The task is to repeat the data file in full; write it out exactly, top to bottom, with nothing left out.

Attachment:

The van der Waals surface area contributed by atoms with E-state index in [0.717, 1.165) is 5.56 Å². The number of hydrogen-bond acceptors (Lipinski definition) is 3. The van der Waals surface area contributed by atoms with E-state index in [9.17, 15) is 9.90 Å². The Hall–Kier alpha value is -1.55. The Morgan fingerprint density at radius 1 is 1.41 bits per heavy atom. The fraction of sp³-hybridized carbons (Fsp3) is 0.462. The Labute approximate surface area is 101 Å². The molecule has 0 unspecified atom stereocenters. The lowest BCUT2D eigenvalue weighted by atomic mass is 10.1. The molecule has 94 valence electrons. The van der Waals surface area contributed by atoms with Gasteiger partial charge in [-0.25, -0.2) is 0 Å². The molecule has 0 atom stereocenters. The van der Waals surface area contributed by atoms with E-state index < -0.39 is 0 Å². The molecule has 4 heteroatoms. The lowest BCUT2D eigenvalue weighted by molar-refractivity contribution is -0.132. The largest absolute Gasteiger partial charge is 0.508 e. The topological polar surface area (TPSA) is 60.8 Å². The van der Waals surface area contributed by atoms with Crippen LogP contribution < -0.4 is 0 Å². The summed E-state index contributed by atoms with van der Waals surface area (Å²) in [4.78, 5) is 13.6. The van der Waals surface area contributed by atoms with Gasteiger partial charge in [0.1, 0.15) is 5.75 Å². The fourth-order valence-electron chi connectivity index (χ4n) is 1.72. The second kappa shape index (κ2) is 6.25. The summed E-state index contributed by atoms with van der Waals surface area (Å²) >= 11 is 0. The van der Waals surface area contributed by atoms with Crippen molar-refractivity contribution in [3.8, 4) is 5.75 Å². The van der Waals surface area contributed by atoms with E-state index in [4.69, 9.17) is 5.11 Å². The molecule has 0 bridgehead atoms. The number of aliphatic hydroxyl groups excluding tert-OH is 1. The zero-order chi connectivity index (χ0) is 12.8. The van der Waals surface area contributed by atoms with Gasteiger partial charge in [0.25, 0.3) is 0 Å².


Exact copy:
The van der Waals surface area contributed by atoms with E-state index in [0.717, 1.165) is 5.56 Å². The number of hydrogen-bond acceptors (Lipinski definition) is 3. The van der Waals surface area contributed by atoms with E-state index in [9.17, 15) is 9.90 Å². The Hall–Kier alpha value is -1.55. The Morgan fingerprint density at radius 1 is 1.41 bits per heavy atom. The fraction of sp³-hybridized carbons (Fsp3) is 0.462. The Labute approximate surface area is 101 Å². The molecule has 0 unspecified atom stereocenters. The lowest BCUT2D eigenvalue weighted by atomic mass is 10.1. The molecule has 94 valence electrons. The van der Waals surface area contributed by atoms with Gasteiger partial charge in [-0.25, -0.2) is 0 Å². The molecule has 0 atom stereocenters. The van der Waals surface area contributed by atoms with E-state index < -0.39 is 0 Å². The molecule has 4 heteroatoms. The lowest BCUT2D eigenvalue weighted by molar-refractivity contribution is -0.132. The largest absolute Gasteiger partial charge is 0.508 e. The topological polar surface area (TPSA) is 60.8 Å². The van der Waals surface area contributed by atoms with Crippen LogP contribution < -0.4 is 0 Å². The summed E-state index contributed by atoms with van der Waals surface area (Å²) in [4.78, 5) is 13.6. The van der Waals surface area contributed by atoms with Gasteiger partial charge in [0.1, 0.15) is 5.75 Å². The fourth-order valence-electron chi connectivity index (χ4n) is 1.72. The second kappa shape index (κ2) is 6.25. The summed E-state index contributed by atoms with van der Waals surface area (Å²) >= 11 is 0. The van der Waals surface area contributed by atoms with Crippen molar-refractivity contribution in [3.8, 4) is 5.75 Å². The van der Waals surface area contributed by atoms with E-state index in [4.69, 9.17) is 5.11 Å². The molecule has 0 bridgehead atoms. The number of aliphatic hydroxyl groups excluding tert-OH is 1. The zero-order chi connectivity index (χ0) is 12.8. The van der Waals surface area contributed by atoms with Gasteiger partial charge in [0.25, 0.3) is 0 Å².